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Seinfeld Presentation and Analysis

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jacob smith

on 6 March 2013

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Transcript of Seinfeld Presentation and Analysis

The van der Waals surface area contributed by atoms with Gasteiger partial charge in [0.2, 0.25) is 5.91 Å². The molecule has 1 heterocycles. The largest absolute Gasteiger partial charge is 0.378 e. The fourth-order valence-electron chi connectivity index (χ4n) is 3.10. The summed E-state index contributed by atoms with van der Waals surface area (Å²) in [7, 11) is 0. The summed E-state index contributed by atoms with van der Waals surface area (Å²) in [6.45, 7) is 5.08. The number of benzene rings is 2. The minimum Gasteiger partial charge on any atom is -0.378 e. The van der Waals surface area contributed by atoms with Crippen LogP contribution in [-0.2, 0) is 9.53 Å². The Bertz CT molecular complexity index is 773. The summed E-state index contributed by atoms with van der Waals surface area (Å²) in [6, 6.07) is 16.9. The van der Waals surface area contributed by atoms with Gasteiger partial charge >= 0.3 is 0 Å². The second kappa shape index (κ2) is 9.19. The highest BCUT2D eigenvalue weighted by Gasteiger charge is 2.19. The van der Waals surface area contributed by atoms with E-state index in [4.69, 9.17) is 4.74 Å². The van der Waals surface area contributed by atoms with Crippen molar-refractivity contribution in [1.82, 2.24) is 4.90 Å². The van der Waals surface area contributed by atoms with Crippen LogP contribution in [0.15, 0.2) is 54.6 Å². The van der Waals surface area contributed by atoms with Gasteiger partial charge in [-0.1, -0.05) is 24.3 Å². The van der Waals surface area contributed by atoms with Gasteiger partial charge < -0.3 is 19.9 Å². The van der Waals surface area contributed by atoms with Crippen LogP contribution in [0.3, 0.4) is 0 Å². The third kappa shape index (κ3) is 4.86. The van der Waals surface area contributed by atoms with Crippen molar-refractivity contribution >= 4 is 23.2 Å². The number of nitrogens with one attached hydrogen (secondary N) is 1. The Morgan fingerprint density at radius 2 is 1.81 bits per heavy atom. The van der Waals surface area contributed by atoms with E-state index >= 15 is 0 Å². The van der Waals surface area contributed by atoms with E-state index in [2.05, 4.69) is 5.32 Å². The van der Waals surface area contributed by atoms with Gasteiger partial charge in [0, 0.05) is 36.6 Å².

By Jacob, Irab, Kevin Seinfeld Introduction Video Clips Seinfeld, a show about nothing, follows around Jerry, the main character along with three of his closest friends George, Elaine and Kramer while living everyday life and encounter everyday situations/problems. The premise of this sitcom is Jerry and his friends living like everyone else in society, discussing all types of situations going on that most people in real life can relate to. Many different problems arise in the nine seasons of show that real people can not only relate to but understand as well which gives it a bigger audience. As one of the episodes describes it perfectly when George was pitching an idea to NBC for a show, nothing happens in the show as they simply eat, sleep and work along with everybody else just like Seinfeld. The simple fact that the main characters trying to accomplish daily tasks in struggle makes it interesting and in many cases very engaging for the viewers and adds to the shows outstanding humor in the little things that do. The show explores the challenges and misfortune of four friends living in New York City together as they seem to encounter trial and trouble in nearly everything they do. There's something about each Seinfeld character that audiences relate to - Jerry's constant surprise at the events of the day, Elaine's bad jobs, George's fiancé (that he doesn't really like) and Kramer's ability to latch onto an idea and take it to the most absurd and hilarious conclusion. Many episodes were based off of the real experiences of both Jerry and Larry David, the show’s co-creator. Watching other peoples misfortune on Seinfeld makes us as a society feel better in knowing that we are not the only ones with struggles even though it’s just a show, many of the situations are very real and very relatable. Context and Description The target audience for Seinfeld are people between the ages of 20-50 though many adolescents also love the show but for its humor because it isn’t that relatable for them. Many of the episodes deal with situations that the target audience relates to and can understand. Even if the situations for the audience are different, they can recall an event that may have happened to them similarly. Many episodes deal with family and work issues which target audience can understand as they are also the ones working and is something t that the youth wouldn’t people able to understand because they haven’t experienced it yet. The show appeals to its audience by posing questions and sometimes answers questions on social etiquette, health, race, sex etc. Even though jokes are made and humor is presented through these situations, it doesn’t take away from the fact that they deal and discuss real issues that the target audience may wonder and are curious about. Audience Values and Norms Often referred to as “a show about nothing,” Seinfeld is a TV series that is easily relatable to the lives of many adults. It incorporates life’s very own everyday irony and misfortune as a hilarious representation of what almost every average person seems to constantly face throughout the stages of adulthood. One of the main social ideals that Seinfeld reinforces is that it is socially acceptable to have moments in your life without constant success as an adult. The characters on the show were constantly in a state of arrested development, where their careers and love lives never actually advanced to permanent success or stability. Seinfeld did a terrific job throughout its nine seasons to portray the average human life quite accurately although at some points, it appeared as if the main characters on the show were never going to succeed in the things that they were aiming to accomplish. The characters that weren’t deemed as “unsuccessful” didn’t necessarily carryout lives of significant feats and accomplishments, but yet appeared to go through many stages of plateaus in their personal lives. Values and Norms Targeted towards people between the ages of roughly 20-50, Seinfeld reaches out to its audience by mirroring society and reinforcing its common norms and representations. By mirroring society and creating a show that relates to a majority of people’s lives in one way or another, Seinfeld presents itself to viewers as a show that simulates the beliefs and representations of a multicultural world and not only focuses on the beliefs of one specific group but focuses on the uprising diversity that 90s were facing at the time. Although the show spreads to a large variety of ethnicities, a large contribution to this is Jerry’s cultural background. With Jerry being Jewish, his conventional qualities establish the notion that traditional cultural, social and ethnic categories that were once prominent in America were no longer valid by the 1990s. The power dynamics between the producers and the consumers gives the consumer a sense of power in understanding the jokes and subtle messages they are presented with. This power dynamic relation goes both ways because it also up to the producers of the show to recognize what their audience enjoys and how they intend on getting their ideas to their consumer. Values and Norms Seinfeld addresses many stereotypes such as racial, cultural and elderly stereotypes. Although some saw this as controversial, Seinfeld never crossed the line and used this comedic effect in any malicious ways. The use of these stereotypes was strictly to provide its audience with a good laugh. These stereotypes were in fact a large reason as why the show became so relatable to its modern society at the time. By reaching out to its audience and focusing on everyday societal problems, the creators of Seinfeld define their representation of success and happiness in an unbiased way by taking real life situations and applying them to the characters’ lives. By doing this, the audience feels slightly better about their misfortunes due to the way these same problems were handled amongst these characters. Throughout the show’s nine seasons on air, the characters of Seinfeld may have accomplished small successions within the episodes but it appears as if these characters always had new problems to face and were always being bombarded with difficult challenges. Without each other, these four main characters, (Jerry, George, Kramer and Elaine) would most likely not find the happiness they have within their friendship, and this social representation of the meaning of friendship and love would not be so heavily extended to its viewers. Societal Impacts Seinfeld, a show about nothing used the four main characters’ quirks and imperfections to make them relatable to the show’s target audience of single males and females, aged 20-50. The show’s revolutionary content consisted of the characters completing daily tasks with a level of absurdity, providing entertainment and connecting to its audience. Generally, Seinfeld episodes revolved around any number of conflicts that occurred during a regular, every day task. The way that the characters handle the conflicts on this show is extremely comedic and ridiculous. By broadcasting and thus popularizing general daily activities, Seinfeld reinforced, rejected and established cultural norms in society. It did this by evaluating how humor was used to manage social situations, and by providing analysis of specific examples of social norms that the show affirmed or created. There was significant impact on the target audience of Seinfeld’s values because they related and envied the way that the characters handled awkward situations. By establishing these questions, Seinfeld not only showed that confusing moments happen in life, but that it is normal for people to go through such problems. However, by portraying these issues on a sitcom with an abundance of humor, they were viewed as less of a “problem”. This meant that the audience of Seinfeld could feel confident about themselves in awkward situations, and situations that they encountering for the first time because situations like these have most likely been portrayed on Seinfeld. Because of this, Seinfeld has had a positive impact on its viewers, making their everyday lives less stressful and easier to deal with. Enjoy!